Sensory properties of grape and wine phenolics

Phenolic compounds in wine contribute to the wine sensorial properties (wine colour, astringency, bitterness and mouthfeel) and antioxidative properties (Gawel, 1998). Phenolic levels in wine can be affected by several factors such as grape genotypes (Ricardo-da-Silva et al., 1992b; Sun et al., 2001), the winemaking practices and the conditions of wine ageing and storage (Sun et al., 1999; Sun et al., 2001). The conversion of anthocyanins and proanthocyanidins to other polymeric species contributes to the change in colour and taste of a wine. The impact of polymerisation reactions on wine sensory properties is largely unknown. Some researchers suggest a contribution of newly formed polymeric pigments to astringency mouthfeel (Oberholster, 2009), and others suggest a decrease of wine astringency (Weber et al., 2013; Wollmann & Hofmann, 2013).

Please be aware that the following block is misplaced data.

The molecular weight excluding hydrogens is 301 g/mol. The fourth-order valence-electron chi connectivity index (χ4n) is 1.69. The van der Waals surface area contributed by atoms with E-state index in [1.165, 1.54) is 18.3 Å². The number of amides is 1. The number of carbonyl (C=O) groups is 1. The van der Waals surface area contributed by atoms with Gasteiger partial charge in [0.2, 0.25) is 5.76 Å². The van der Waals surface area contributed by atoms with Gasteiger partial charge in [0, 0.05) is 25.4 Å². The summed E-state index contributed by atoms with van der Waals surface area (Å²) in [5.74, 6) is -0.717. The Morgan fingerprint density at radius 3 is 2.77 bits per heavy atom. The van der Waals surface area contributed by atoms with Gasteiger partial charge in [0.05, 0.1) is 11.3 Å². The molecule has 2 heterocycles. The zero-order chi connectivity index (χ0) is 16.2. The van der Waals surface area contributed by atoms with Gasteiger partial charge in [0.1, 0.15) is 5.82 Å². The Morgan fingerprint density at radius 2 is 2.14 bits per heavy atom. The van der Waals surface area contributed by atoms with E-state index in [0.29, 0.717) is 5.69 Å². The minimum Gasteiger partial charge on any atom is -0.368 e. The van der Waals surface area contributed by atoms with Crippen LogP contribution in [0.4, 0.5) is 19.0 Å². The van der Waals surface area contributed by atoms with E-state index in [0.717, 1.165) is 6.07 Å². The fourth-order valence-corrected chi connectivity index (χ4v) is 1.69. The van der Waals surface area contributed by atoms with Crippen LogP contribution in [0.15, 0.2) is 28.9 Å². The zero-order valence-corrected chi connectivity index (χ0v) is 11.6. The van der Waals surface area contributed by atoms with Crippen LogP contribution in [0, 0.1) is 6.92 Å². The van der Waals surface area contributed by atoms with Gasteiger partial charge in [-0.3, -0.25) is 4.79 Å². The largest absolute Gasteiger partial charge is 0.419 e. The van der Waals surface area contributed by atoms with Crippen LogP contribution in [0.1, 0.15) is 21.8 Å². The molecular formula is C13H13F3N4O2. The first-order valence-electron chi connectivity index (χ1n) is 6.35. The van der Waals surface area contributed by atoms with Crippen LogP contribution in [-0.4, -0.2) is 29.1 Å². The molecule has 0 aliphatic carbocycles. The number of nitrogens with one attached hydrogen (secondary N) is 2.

Monomeric and polymeric flavan-3-ols are the primary contributors to the astringency and bitterness character of red wine (Singleton & Trousdale, 1992). Astringency is a tactile sensation in which drying, puckering, and roughing are produced by the interactions of wine tannins with salivary proteins (Robichaud & Noble, 1990). Bitterness is a taste sensation perceived by each of the several thousand sensors on the tongue (Katsnelson, 2015). Astringency perception is not well understood, but can be caused by (i) an increase in friction, (ii) interaction between tannins and oral epithelial proteins/taste receptors, and (iii) change in salivary viscosity (Gawel, 1998; McRae & Kennedy, 2011). Protein-polyphenol interactions can be divided into (i) hydrophobic interactions, and (ii) hydrogen bonding, which is influenced by the degree of polymerisation, galloylation, and hydroxylation of tannins (Gawel, 1998; Peleg et al., 1999). (+)-Catechin exhibits bitterness and astringency in white wine solutions (Arnold et al., 1980; Robichaud & Noble, 1990). Five concentrations ranging between 0-1200 mg/L was evaluated by Robichaud & Noble (1990), while three concentrations between 160-300 mg/L was studied by Arnold et al. (1980) in base wine. Thorngate and Noble (1995) showed that the intensity of astringency and bitterness of two monomeric flavan-3-ols - (-)-epicatechin and (+)-catechin -differs with (-)-epicatechin, having a higher intensity than (+)-catechin. Three concentration levels (0.5, 0.9 and 1.2 g/L of (-)-epicatechin and (+)-catechin) in a model wine solution were assessed.